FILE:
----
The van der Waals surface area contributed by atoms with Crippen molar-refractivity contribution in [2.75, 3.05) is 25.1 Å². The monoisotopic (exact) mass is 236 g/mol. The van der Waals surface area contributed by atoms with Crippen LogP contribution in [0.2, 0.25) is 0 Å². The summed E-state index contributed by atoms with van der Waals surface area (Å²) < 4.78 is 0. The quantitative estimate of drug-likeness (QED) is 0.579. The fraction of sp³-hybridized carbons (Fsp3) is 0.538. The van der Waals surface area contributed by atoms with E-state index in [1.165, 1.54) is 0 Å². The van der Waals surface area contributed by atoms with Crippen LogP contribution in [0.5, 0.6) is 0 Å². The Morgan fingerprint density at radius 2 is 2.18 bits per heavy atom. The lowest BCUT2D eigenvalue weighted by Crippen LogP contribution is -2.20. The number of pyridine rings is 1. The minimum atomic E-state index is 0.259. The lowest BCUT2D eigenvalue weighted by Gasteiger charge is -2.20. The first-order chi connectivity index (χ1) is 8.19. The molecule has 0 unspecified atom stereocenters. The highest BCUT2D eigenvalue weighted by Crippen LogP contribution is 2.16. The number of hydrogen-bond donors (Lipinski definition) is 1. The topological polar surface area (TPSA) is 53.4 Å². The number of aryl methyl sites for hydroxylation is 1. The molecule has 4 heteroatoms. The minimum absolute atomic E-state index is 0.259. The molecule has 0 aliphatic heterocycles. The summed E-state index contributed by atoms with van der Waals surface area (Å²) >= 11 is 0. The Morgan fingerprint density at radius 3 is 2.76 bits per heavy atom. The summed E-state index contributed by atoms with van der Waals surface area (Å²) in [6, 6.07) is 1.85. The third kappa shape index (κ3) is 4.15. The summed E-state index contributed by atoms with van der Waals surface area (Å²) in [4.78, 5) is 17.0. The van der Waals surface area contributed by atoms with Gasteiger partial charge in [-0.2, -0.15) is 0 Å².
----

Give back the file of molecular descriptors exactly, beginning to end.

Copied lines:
The van der Waals surface area contributed by atoms with Crippen molar-refractivity contribution in [2.75, 3.05) is 25.1 Å². The monoisotopic (exact) mass is 236 g/mol. The van der Waals surface area contributed by atoms with Crippen LogP contribution in [0.2, 0.25) is 0 Å². The summed E-state index contributed by atoms with van der Waals surface area (Å²) < 4.78 is 0. The quantitative estimate of drug-likeness (QED) is 0.579. The fraction of sp³-hybridized carbons (Fsp3) is 0.538. The van der Waals surface area contributed by atoms with E-state index in [1.165, 1.54) is 0 Å². The van der Waals surface area contributed by atoms with Crippen LogP contribution in [0.5, 0.6) is 0 Å². The Morgan fingerprint density at radius 2 is 2.18 bits per heavy atom. The lowest BCUT2D eigenvalue weighted by Crippen LogP contribution is -2.20. The number of pyridine rings is 1. The minimum atomic E-state index is 0.259. The lowest BCUT2D eigenvalue weighted by Gasteiger charge is -2.20. The first-order chi connectivity index (χ1) is 8.19. The molecule has 0 unspecified atom stereocenters. The highest BCUT2D eigenvalue weighted by Crippen LogP contribution is 2.16. The number of hydrogen-bond donors (Lipinski definition) is 1. The topological polar surface area (TPSA) is 53.4 Å². The number of aryl methyl sites for hydroxylation is 1. The molecule has 4 heteroatoms. The minimum absolute atomic E-state index is 0.259. The molecule has 0 aliphatic heterocycles. The summed E-state index contributed by atoms with van der Waals surface area (Å²) >= 11 is 0. The Morgan fingerprint density at radius 3 is 2.76 bits per heavy atom. The summed E-state index contributed by atoms with van der Waals surface area (Å²) in [6, 6.07) is 1.85. The third kappa shape index (κ3) is 4.15. The summed E-state index contributed by atoms with van der Waals surface area (Å²) in [4.78, 5) is 17.0. The van der Waals surface area contributed by atoms with Gasteiger partial charge in [-0.2, -0.15) is 0 Å².